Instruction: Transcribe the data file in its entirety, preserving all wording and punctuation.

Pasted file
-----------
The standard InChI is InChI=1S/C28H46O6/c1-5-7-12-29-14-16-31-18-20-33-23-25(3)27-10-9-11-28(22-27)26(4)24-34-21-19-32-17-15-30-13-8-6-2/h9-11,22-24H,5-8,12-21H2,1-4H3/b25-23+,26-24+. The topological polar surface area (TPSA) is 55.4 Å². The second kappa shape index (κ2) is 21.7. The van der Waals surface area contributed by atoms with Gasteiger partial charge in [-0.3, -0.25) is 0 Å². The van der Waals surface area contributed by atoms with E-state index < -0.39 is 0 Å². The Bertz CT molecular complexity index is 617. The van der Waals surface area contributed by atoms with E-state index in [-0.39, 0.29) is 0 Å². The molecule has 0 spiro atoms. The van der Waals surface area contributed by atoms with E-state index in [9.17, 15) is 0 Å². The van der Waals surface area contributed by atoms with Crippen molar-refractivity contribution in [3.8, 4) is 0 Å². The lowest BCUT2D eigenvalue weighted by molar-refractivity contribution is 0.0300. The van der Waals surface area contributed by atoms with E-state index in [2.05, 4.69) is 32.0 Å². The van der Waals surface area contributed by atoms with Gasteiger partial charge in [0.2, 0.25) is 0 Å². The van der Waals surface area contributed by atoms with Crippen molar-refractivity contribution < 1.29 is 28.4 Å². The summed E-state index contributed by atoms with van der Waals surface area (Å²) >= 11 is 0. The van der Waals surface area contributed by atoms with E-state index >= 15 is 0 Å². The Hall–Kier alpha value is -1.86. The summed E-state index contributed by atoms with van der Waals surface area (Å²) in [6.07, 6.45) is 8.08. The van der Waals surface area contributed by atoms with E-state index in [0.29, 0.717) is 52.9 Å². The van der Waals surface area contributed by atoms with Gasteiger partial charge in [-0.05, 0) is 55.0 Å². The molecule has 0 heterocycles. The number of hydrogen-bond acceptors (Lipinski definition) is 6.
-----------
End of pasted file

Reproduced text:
The standard InChI is InChI=1S/C28H46O6/c1-5-7-12-29-14-16-31-18-20-33-23-25(3)27-10-9-11-28(22-27)26(4)24-34-21-19-32-17-15-30-13-8-6-2/h9-11,22-24H,5-8,12-21H2,1-4H3/b25-23+,26-24+. The topological polar surface area (TPSA) is 55.4 Å². The second kappa shape index (κ2) is 21.7. The van der Waals surface area contributed by atoms with Gasteiger partial charge in [-0.3, -0.25) is 0 Å². The van der Waals surface area contributed by atoms with E-state index < -0.39 is 0 Å². The Bertz CT molecular complexity index is 617. The van der Waals surface area contributed by atoms with E-state index in [-0.39, 0.29) is 0 Å². The molecule has 0 spiro atoms. The van der Waals surface area contributed by atoms with E-state index in [9.17, 15) is 0 Å². The van der Waals surface area contributed by atoms with Crippen molar-refractivity contribution in [3.8, 4) is 0 Å². The lowest BCUT2D eigenvalue weighted by molar-refractivity contribution is 0.0300. The van der Waals surface area contributed by atoms with E-state index in [2.05, 4.69) is 32.0 Å². The van der Waals surface area contributed by atoms with Gasteiger partial charge in [0.2, 0.25) is 0 Å². The van der Waals surface area contributed by atoms with Crippen molar-refractivity contribution < 1.29 is 28.4 Å². The summed E-state index contributed by atoms with van der Waals surface area (Å²) >= 11 is 0. The van der Waals surface area contributed by atoms with E-state index >= 15 is 0 Å². The Hall–Kier alpha value is -1.86. The summed E-state index contributed by atoms with van der Waals surface area (Å²) in [6.07, 6.45) is 8.08. The van der Waals surface area contributed by atoms with E-state index in [0.29, 0.717) is 52.9 Å². The van der Waals surface area contributed by atoms with Gasteiger partial charge in [-0.05, 0) is 55.0 Å². The molecule has 0 heterocycles. The number of hydrogen-bond acceptors (Lipinski definition) is 6.